Arrays are containers that can hold primitive and reference values. Arrays are ordered, that is, when a value is inserted into an array it is added at a specific position in the array.  The value will remain at that position until it is explicitly moved.  A value stored in an array is referred to as an element of the array and the position of an element in an array is referred to as the index of the element in the array.

Indices are non-negative numbers (0, 1, 2, …).  If an array has n elements in the array, valid indices for the elements in the array are {0, 1, 2, …, n-1}.

Initializing and Accessing Arrays

Arrays can be created using the Array constructor or an array literal.

var addr1 = new Array();
var addr2 = new Array(4);     // length is set to 4
var addr3 = new Array('123 Main St', 'Dallas', 'TX', 12345);   // mixing types is ok
var addr4 = Array(4);         // omitting the new keyword is ok

var addr6 = [];               // creates an empty array
var addr5 = ['123 Main St', 'Dallas', 'TX', 12345];   

Elements can be added and retrieved at a specific index using brackets []. In the example below the array is initialized with one element (‘yellow’) in it.  The second statement overwrites the element at index 0 with the string ‘blue’.  The third and fourth lines add two more elements to the array. The last statement retrieves the element at index 0 and prints it to the console.

var colors = ['yellow'];
colors[0] = 'blue';
color[1] = 'green';
color[2] = 'red';
console.log(colors[0]);   // prints 'blue'

The Length Property

We can get the length of an array using the length property.

console.log(colors.length);   // prints 3

You can truncate the array by setting the length property.

colors.length = 2;      // truncates the array
console.log(colors.length);   // prints 2

The length property can be used as the index to add an element to the end of the array.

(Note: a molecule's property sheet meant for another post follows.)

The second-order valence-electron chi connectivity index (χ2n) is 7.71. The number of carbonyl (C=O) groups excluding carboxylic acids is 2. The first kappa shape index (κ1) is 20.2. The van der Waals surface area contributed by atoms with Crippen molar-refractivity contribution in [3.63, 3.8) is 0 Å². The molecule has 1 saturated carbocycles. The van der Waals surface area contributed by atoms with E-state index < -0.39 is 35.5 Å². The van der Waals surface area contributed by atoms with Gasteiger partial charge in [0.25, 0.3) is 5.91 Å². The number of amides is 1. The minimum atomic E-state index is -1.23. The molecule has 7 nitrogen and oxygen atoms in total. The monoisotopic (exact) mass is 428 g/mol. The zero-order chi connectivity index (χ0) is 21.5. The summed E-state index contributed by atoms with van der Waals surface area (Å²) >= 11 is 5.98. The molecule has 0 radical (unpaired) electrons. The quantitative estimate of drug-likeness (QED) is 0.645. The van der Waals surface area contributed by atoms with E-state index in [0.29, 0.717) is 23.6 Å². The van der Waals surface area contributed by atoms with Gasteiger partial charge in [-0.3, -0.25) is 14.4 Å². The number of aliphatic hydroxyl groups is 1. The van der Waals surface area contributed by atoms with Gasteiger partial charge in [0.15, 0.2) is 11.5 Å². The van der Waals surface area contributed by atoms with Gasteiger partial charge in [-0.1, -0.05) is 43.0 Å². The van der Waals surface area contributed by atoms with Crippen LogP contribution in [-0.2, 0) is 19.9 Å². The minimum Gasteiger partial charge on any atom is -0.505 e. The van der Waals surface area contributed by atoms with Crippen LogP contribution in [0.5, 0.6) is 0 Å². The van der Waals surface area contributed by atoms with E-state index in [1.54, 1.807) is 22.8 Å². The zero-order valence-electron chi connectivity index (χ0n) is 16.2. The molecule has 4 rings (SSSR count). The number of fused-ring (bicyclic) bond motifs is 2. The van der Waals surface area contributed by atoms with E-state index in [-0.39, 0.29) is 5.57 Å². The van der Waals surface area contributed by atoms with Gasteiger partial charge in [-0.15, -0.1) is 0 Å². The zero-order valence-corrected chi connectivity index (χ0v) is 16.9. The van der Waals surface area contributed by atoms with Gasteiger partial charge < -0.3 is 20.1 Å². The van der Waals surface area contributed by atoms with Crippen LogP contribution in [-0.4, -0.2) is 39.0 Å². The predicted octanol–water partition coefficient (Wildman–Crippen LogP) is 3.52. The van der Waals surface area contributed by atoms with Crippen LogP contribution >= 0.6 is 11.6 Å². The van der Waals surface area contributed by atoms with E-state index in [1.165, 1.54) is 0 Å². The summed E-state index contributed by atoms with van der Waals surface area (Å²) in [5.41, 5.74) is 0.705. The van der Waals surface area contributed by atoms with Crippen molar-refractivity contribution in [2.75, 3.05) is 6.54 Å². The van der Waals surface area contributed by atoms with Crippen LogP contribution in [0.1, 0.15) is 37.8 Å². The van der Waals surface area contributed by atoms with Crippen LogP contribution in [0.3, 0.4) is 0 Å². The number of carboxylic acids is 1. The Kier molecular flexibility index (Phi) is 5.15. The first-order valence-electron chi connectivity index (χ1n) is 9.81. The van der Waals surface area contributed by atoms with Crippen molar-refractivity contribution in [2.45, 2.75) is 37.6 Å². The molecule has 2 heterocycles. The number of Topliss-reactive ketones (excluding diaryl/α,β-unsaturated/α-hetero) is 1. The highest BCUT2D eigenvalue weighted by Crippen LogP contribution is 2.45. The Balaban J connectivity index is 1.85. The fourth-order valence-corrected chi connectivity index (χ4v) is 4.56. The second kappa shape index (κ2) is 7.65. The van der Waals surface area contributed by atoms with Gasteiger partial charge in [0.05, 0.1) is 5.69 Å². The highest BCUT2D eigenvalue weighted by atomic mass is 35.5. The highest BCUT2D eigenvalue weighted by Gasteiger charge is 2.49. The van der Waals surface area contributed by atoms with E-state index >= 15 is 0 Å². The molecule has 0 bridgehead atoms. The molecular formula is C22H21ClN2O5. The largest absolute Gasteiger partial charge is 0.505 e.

colors[colors.length] = 'yellow';   // element added to index 2
console.log(colors.length);         // prints 3

Elements can also be added at indices beyond the length of the array.  In this case, elements of type Undefined are added at the indices containing no elements.

colors[4] = 'orange'; 
console.log(colors[3]);  // prints 'undefined'

Named Indices

Just like objects, arrays are sets of key/value pairs.  We’ve seen earlier that we can change the value and get the value of an element at a particular index using brackets and an integer index.  Similarly, when we add elements to an array via a push(), unshift(), and splice() the elements are added at locations with integer indices.

We can also use text labels as indices in arrays.  For example, we can store the value ‘George’ with an index of name.  These named indices do not change the value of the array’s length property.  They are also not included in the string returned by toString() and are not iterated over in a for-of loop.  They are, however, iterated over in a for-in loop.

var list = [10,20,30]; 
console.log("length: " + list.length);    // 3 
list[name] = 'George'; 
console.log("length: " + list.length);    // 3 
list[list.length] = 'red'; 
console.log("length: " + list.length);    // 4 

console.log(list.toString());             // prints '10,20,30,red' - does not include 'George'

Looping Through Arrays

For-of loops can be used to loop through all of the values of an array that have integer indices.  Named indices are not included.

for (var value of list) {
    console.log(value);    // prints 10,20,30,'red' - does not include 'George'

For-in loops can be used to loop through the indices of an array, including named indices.  Named indices however can not be printed.

for (var index in list) {
    console.log(index);        // prints '0','1','2','3'," " - the named index is not printed, but is usable

for (var index in list) {
    console.log(list[index]);  // prints 10,20,30,'red','George' - notice the order

Detecting Arrays

To determine if an object is an Array we can use the static isArray() method of the Array class.

if (Array.isArray(colors)) {
    // do something

Converting Arrays to Strings

All objects have the following methods:toString() and valueOf(). Both return the same value for arrays: a comma separated string that contains the string equivalents of each element in the array.

console.log(colors.toString());  // prints 'blue,green,yellow,,orange'

The array’s join() method takes a character as an argument and returns a string containing the string representation of the elements in the array separated by the character in the parameter.

var colors = ['red','blue','green'];
var str = colors.join('|');             // “red|blue|green”

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